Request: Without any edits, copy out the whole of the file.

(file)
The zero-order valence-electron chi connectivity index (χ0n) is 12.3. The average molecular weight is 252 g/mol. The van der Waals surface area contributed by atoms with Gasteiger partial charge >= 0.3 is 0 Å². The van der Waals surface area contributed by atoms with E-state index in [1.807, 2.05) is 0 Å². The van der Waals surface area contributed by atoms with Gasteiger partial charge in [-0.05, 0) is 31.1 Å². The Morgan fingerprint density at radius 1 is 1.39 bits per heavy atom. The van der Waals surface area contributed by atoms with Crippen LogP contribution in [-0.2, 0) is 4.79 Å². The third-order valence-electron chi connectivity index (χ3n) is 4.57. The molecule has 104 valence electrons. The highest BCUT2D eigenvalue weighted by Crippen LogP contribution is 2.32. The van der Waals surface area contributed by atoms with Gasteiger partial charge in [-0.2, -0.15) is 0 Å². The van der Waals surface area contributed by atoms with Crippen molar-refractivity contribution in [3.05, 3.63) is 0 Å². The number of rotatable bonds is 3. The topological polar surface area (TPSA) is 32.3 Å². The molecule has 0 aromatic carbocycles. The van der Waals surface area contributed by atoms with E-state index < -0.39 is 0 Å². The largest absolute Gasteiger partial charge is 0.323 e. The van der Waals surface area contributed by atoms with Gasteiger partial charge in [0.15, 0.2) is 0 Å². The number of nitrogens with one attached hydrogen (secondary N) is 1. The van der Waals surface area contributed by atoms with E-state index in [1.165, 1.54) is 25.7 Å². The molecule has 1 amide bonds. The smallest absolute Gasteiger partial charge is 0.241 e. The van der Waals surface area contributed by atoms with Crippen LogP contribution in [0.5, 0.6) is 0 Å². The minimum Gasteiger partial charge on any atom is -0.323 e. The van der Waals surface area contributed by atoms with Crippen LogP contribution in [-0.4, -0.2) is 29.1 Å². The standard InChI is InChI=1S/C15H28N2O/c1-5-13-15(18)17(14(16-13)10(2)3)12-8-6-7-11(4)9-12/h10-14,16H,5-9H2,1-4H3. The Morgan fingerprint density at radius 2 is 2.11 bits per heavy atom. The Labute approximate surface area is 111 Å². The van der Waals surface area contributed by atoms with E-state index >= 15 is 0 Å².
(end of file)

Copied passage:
The zero-order valence-electron chi connectivity index (χ0n) is 12.3. The average molecular weight is 252 g/mol. The van der Waals surface area contributed by atoms with Gasteiger partial charge >= 0.3 is 0 Å². The van der Waals surface area contributed by atoms with E-state index in [1.807, 2.05) is 0 Å². The van der Waals surface area contributed by atoms with Gasteiger partial charge in [-0.05, 0) is 31.1 Å². The Morgan fingerprint density at radius 1 is 1.39 bits per heavy atom. The van der Waals surface area contributed by atoms with Crippen LogP contribution in [-0.2, 0) is 4.79 Å². The third-order valence-electron chi connectivity index (χ3n) is 4.57. The molecule has 104 valence electrons. The highest BCUT2D eigenvalue weighted by Crippen LogP contribution is 2.32. The van der Waals surface area contributed by atoms with Gasteiger partial charge in [-0.2, -0.15) is 0 Å². The van der Waals surface area contributed by atoms with Crippen molar-refractivity contribution in [3.05, 3.63) is 0 Å². The number of rotatable bonds is 3. The topological polar surface area (TPSA) is 32.3 Å². The molecule has 0 aromatic carbocycles. The van der Waals surface area contributed by atoms with E-state index < -0.39 is 0 Å². The largest absolute Gasteiger partial charge is 0.323 e. The van der Waals surface area contributed by atoms with Gasteiger partial charge in [0.15, 0.2) is 0 Å². The number of nitrogens with one attached hydrogen (secondary N) is 1. The van der Waals surface area contributed by atoms with E-state index in [1.165, 1.54) is 25.7 Å². The molecule has 1 amide bonds. The smallest absolute Gasteiger partial charge is 0.241 e. The van der Waals surface area contributed by atoms with Crippen LogP contribution in [0.5, 0.6) is 0 Å². The minimum Gasteiger partial charge on any atom is -0.323 e. The van der Waals surface area contributed by atoms with Crippen LogP contribution in [-0.4, -0.2) is 29.1 Å². The standard InChI is InChI=1S/C15H28N2O/c1-5-13-15(18)17(14(16-13)10(2)3)12-8-6-7-11(4)9-12/h10-14,16H,5-9H2,1-4H3. The Morgan fingerprint density at radius 2 is 2.11 bits per heavy atom. The Labute approximate surface area is 111 Å². The van der Waals surface area contributed by atoms with E-state index >= 15 is 0 Å².